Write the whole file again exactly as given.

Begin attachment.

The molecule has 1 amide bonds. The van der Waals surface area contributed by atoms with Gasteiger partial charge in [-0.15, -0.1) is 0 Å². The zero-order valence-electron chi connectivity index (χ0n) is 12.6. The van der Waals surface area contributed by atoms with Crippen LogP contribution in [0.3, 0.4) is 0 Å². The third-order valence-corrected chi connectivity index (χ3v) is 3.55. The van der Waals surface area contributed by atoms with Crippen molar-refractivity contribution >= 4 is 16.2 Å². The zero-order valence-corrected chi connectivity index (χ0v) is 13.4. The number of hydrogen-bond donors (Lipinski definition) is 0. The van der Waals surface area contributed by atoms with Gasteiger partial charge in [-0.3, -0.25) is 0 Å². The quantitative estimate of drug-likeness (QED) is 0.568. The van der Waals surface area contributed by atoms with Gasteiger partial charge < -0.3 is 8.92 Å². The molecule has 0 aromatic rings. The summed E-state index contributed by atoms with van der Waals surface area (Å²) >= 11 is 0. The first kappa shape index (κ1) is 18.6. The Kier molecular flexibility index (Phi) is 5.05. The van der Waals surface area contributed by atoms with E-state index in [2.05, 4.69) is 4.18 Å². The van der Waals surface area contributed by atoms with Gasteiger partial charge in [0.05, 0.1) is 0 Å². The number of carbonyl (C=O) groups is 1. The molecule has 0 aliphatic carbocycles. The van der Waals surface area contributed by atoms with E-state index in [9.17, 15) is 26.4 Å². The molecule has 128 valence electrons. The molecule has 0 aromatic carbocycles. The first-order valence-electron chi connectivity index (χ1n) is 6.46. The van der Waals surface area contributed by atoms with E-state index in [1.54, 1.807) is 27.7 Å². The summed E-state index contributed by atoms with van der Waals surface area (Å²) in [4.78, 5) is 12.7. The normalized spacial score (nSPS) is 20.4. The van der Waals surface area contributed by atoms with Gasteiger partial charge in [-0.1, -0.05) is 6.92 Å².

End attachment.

The molecule has 1 amide bonds. The van der Waals surface area contributed by atoms with Gasteiger partial charge in [-0.15, -0.1) is 0 Å². The zero-order valence-electron chi connectivity index (χ0n) is 12.6. The van der Waals surface area contributed by atoms with Crippen LogP contribution in [0.3, 0.4) is 0 Å². The third-order valence-corrected chi connectivity index (χ3v) is 3.55. The van der Waals surface area contributed by atoms with Crippen molar-refractivity contribution >= 4 is 16.2 Å². The zero-order valence-corrected chi connectivity index (χ0v) is 13.4. The number of hydrogen-bond donors (Lipinski definition) is 0. The van der Waals surface area contributed by atoms with Gasteiger partial charge in [-0.3, -0.25) is 0 Å². The quantitative estimate of drug-likeness (QED) is 0.568. The van der Waals surface area contributed by atoms with Gasteiger partial charge < -0.3 is 8.92 Å². The molecule has 0 aromatic rings. The summed E-state index contributed by atoms with van der Waals surface area (Å²) >= 11 is 0. The first kappa shape index (κ1) is 18.6. The Kier molecular flexibility index (Phi) is 5.05. The van der Waals surface area contributed by atoms with E-state index in [2.05, 4.69) is 4.18 Å². The van der Waals surface area contributed by atoms with Gasteiger partial charge in [0.05, 0.1) is 0 Å². The number of carbonyl (C=O) groups is 1. The molecule has 0 aliphatic carbocycles. The van der Waals surface area contributed by atoms with E-state index in [9.17, 15) is 26.4 Å². The molecule has 128 valence electrons. The molecule has 0 aromatic carbocycles. The first-order valence-electron chi connectivity index (χ1n) is 6.46. The van der Waals surface area contributed by atoms with E-state index in [1.54, 1.807) is 27.7 Å². The summed E-state index contributed by atoms with van der Waals surface area (Å²) in [4.78, 5) is 12.7. The normalized spacial score (nSPS) is 20.4. The van der Waals surface area contributed by atoms with Gasteiger partial charge in [-0.1, -0.05) is 6.92 Å².